Why does the class name for Explorer change depending on whether you open it with /e?


I noted some time ago that Explorer's original name was Cabinet, and that the name lingers in the programmatic class name: Cabinet­WClass. A commenter with a rude name points out that Explorer uses the class name Explorer­WClass if you open it with the /e command line switch, adding, "This is rather strange since you can toggle the folder pane on/off in the UI either way."

In Windows 95, the window class names for Explorer were Cabinet­WClass for plain Explorer windows and Explorer­WClass for windows opened in Explore mode with the folder tree view thingie on the left hand side. This was not strange at the time because there were two different types of Explorer windows, and there was no way to change between them. The UI to toggle the folder pane on/off did not exist.

Internally, the two types of Explorer windows were handled by different frame window classes, and naturally the two different classes got different names. The plain Explorer window frame hosted a view window, an address bar, and a status bar, whereas the fancy Explorer window frame hosted those components plus a folder tree. It wasn't until some time later that the ability to toggle the folder pane on and off was added. To do this, the two window classes were merged into a single implementation that dynamically added in or removed the folder tree.

Great, we can get rid of Explorer­WClass and just use Cabinet­WClass for everything.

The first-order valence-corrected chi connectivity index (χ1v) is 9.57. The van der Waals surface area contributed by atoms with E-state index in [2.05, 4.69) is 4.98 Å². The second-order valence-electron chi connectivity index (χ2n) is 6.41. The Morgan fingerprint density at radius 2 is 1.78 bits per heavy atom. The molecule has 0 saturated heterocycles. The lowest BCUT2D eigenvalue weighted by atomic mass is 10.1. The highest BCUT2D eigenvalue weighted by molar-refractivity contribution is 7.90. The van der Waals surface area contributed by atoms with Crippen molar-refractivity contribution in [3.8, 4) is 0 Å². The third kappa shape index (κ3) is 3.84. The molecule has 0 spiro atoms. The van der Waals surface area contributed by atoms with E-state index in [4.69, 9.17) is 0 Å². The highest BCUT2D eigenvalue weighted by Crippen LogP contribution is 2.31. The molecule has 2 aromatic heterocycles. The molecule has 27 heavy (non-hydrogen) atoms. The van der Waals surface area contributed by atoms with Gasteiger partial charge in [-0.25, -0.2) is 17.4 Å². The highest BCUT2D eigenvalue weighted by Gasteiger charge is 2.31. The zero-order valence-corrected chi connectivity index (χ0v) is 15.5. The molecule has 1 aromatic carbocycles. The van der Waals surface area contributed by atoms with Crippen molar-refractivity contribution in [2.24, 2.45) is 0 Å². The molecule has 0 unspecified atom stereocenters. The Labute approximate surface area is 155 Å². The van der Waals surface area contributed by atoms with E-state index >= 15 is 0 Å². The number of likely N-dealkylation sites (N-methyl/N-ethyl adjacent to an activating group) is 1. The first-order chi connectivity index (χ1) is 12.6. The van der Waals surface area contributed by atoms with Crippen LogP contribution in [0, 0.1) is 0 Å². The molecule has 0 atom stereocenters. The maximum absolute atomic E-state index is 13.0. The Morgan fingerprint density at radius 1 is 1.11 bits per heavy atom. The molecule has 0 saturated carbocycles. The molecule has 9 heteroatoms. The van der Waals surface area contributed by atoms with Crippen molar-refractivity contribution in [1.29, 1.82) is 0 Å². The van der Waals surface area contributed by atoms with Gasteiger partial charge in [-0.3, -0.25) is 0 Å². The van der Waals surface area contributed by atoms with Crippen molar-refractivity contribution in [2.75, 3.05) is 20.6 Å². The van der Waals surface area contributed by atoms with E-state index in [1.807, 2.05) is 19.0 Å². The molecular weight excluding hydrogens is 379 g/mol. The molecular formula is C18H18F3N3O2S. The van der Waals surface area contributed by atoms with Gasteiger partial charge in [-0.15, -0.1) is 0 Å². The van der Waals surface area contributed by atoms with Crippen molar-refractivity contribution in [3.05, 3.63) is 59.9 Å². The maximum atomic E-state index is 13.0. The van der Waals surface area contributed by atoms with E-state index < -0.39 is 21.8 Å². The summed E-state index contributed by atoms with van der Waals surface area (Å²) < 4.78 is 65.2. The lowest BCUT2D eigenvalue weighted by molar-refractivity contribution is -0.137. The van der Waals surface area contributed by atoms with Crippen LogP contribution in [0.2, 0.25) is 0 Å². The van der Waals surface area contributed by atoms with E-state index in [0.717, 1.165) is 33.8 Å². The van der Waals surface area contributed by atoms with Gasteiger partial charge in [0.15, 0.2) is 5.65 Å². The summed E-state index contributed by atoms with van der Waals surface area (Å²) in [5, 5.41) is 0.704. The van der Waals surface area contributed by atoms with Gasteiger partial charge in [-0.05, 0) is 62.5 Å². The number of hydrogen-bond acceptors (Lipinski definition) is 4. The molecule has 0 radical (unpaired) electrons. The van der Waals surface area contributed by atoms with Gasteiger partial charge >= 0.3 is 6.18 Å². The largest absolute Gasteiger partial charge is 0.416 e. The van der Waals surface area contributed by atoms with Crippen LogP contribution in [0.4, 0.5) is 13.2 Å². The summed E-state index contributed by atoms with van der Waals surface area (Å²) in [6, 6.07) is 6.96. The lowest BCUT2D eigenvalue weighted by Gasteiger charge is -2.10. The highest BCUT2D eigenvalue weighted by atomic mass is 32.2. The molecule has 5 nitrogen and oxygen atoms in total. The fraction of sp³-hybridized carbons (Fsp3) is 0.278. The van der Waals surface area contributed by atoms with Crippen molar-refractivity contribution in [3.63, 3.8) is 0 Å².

And then the application compatibility bug reports came in.

Because even though it wasn't documented, application relied on the implementation detail that plain Explorer windows could be found by doing a Find­Window for Cabinet­WClass, and that fancy Explorer windows could be found by doing a Find­Window for Explorer­WClass. They would do things like launch explorer.exe /e C:\some\folder, wait a few seconds, and then do a Find­Window("Explorer­WClass", ...) and expect to find a window. (Just do a Web search for Cabinet­WClass and Explorer­WClass if you don't believe me.)

For compatibility, therefore, Explorer windows still use the old class names from Windows 95. If you open the window with the folder pane hidden, the class name is Cabinet­WClass, and if you open it with the folder pane visible, the class name is Explorer­WClass. The two classes are functionally identical, but people who rely on undocumented behavior expect to see the same names from 1995.

Comments (21)
  1. anonymouscommenter says:

    That undocumented behavior is a lot more reasonable than most we've seen here.

  2. SimonRev says:

    "A commenter with a rude name" — I about snorted my drink out my nose when I read that.  Doesn't take much to guess who that was (might even be better to say "*the* commenter with a rude name" :)

  3. anonymouscommenter says:

    Mr. Chen, if you ever get the chance to document it, why did the hosts file for windows end up in System32drivers ?

  4. anonymouscommenter says:

    It didn't, it ended up in System32driversetc.

  5. anonymouscommenter says: